A strong government and the effective use of vast uranium resources has turned the Republic of Niger into one of the great success stories of West Africa.
GV PAN Motorcade draws up and President Seyni Kountche steps out.
SV Crowd looks on.
GV & SCU Military band plays, as national flag is held, and President takes salute. (2 SHOTS)
GV PAN President inspects troops who stand to attention and salutes flag held by white-garbed standard-bearer. (2 SHOTS)
GV Crowd looks on, some in national dress.
SV PAN President announces decoration and then pins medal on white-garbed man standing in line; they shake hands.
GV PAN President gets into motorcar and is driven away.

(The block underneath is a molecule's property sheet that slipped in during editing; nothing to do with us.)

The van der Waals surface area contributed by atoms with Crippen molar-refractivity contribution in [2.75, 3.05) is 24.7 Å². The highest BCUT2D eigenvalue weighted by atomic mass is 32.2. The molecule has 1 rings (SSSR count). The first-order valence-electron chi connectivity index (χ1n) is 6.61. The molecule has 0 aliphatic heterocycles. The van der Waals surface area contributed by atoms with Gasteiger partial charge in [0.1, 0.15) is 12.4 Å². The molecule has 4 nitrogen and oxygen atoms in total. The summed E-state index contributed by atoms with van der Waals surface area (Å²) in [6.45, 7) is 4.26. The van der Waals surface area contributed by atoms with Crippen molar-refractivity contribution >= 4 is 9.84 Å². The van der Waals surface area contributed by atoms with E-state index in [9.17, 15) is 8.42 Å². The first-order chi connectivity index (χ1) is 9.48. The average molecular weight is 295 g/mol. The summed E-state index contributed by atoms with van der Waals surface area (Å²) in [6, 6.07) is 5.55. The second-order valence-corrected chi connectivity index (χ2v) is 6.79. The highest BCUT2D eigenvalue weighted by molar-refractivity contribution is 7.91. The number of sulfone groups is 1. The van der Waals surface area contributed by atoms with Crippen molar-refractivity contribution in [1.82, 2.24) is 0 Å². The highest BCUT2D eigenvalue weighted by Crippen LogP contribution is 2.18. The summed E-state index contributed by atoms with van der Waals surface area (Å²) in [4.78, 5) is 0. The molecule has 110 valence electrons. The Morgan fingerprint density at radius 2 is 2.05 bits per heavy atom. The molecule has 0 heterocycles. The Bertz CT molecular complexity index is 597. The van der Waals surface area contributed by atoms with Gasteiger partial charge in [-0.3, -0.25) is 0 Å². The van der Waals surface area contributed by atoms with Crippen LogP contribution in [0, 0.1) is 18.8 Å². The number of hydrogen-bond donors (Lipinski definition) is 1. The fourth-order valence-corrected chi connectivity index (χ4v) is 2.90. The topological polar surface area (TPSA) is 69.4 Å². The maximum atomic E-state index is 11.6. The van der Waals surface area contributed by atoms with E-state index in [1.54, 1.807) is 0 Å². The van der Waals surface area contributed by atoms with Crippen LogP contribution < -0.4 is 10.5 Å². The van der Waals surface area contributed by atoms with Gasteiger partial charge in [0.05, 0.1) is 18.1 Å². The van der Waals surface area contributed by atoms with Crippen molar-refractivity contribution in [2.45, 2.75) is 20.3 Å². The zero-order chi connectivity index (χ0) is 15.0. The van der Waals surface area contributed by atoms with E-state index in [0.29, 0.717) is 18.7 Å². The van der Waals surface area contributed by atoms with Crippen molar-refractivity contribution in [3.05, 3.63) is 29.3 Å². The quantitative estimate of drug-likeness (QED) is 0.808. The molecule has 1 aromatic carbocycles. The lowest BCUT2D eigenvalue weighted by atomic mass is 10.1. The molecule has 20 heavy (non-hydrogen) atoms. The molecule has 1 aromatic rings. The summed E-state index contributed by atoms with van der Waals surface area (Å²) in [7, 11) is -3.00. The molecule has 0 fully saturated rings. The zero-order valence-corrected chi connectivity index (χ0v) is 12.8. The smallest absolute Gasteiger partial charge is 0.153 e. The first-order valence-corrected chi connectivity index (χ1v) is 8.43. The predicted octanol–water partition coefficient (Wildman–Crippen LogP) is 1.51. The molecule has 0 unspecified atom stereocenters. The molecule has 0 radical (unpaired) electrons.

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Background: A strong government and the effective use of vast uranium resources has turned the Republic of Niger into one of the great success stories of West Africa. And when Niger's 5.7 million people celebrated the 23rd anniversary of the proclamation of the republic, on 18 December, they could justifiably have been pleased with their nation's achieved goals of self-sufficiency in food and an end to mass starvation. President Seyni Kountche attended the anniversary celebration in the republic's capital of Niamey, seven years after he came to power in an army coup. The military government's immediate task was to help the country recover from the disastrous drought in the Sahel region, which decimated livestock herds and led to widespread civil disorder. The economic recovery programme has been a successful one, for the former French colony. In 1979, Niger was the fifth largest uranium producer in the non-communist world and its livestock numbers now approach pre-drought levels. In 1890, the republic ceased to import basic foodstuffs, instead, producing its own.